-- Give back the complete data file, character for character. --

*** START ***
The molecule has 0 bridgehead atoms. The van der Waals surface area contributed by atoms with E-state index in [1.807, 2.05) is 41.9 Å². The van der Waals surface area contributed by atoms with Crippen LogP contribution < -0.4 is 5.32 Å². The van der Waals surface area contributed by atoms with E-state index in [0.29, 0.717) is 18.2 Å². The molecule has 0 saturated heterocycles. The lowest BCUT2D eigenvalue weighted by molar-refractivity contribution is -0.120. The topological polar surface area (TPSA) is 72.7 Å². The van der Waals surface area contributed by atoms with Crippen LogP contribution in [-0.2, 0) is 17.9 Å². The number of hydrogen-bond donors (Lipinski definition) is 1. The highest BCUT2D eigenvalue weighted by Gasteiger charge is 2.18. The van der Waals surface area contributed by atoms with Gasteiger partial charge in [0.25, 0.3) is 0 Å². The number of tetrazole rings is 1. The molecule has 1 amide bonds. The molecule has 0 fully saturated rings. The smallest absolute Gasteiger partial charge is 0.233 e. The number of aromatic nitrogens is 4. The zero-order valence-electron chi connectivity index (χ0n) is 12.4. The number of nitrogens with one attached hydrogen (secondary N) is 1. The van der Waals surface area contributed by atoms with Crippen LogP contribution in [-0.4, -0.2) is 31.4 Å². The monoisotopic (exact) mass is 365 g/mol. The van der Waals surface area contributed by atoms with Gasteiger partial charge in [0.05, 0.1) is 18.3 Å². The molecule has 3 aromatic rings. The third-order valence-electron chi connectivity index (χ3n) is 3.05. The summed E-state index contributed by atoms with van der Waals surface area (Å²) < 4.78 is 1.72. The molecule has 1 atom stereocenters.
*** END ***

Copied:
The molecule has 0 bridgehead atoms. The van der Waals surface area contributed by atoms with E-state index in [1.807, 2.05) is 41.9 Å². The van der Waals surface area contributed by atoms with Crippen LogP contribution < -0.4 is 5.32 Å². The van der Waals surface area contributed by atoms with E-state index in [0.29, 0.717) is 18.2 Å². The molecule has 0 saturated heterocycles. The lowest BCUT2D eigenvalue weighted by molar-refractivity contribution is -0.120. The topological polar surface area (TPSA) is 72.7 Å². The van der Waals surface area contributed by atoms with Crippen LogP contribution in [-0.2, 0) is 17.9 Å². The number of hydrogen-bond donors (Lipinski definition) is 1. The highest BCUT2D eigenvalue weighted by Gasteiger charge is 2.18. The van der Waals surface area contributed by atoms with Gasteiger partial charge in [0.25, 0.3) is 0 Å². The number of tetrazole rings is 1. The molecule has 1 amide bonds. The molecule has 0 fully saturated rings. The smallest absolute Gasteiger partial charge is 0.233 e. The number of aromatic nitrogens is 4. The zero-order valence-electron chi connectivity index (χ0n) is 12.4. The number of nitrogens with one attached hydrogen (secondary N) is 1. The van der Waals surface area contributed by atoms with Crippen LogP contribution in [-0.4, -0.2) is 31.4 Å². The monoisotopic (exact) mass is 365 g/mol. The van der Waals surface area contributed by atoms with Gasteiger partial charge in [0.05, 0.1) is 18.3 Å². The molecule has 3 aromatic rings. The third-order valence-electron chi connectivity index (χ3n) is 3.05. The summed E-state index contributed by atoms with van der Waals surface area (Å²) < 4.78 is 1.72. The molecule has 1 atom stereocenters.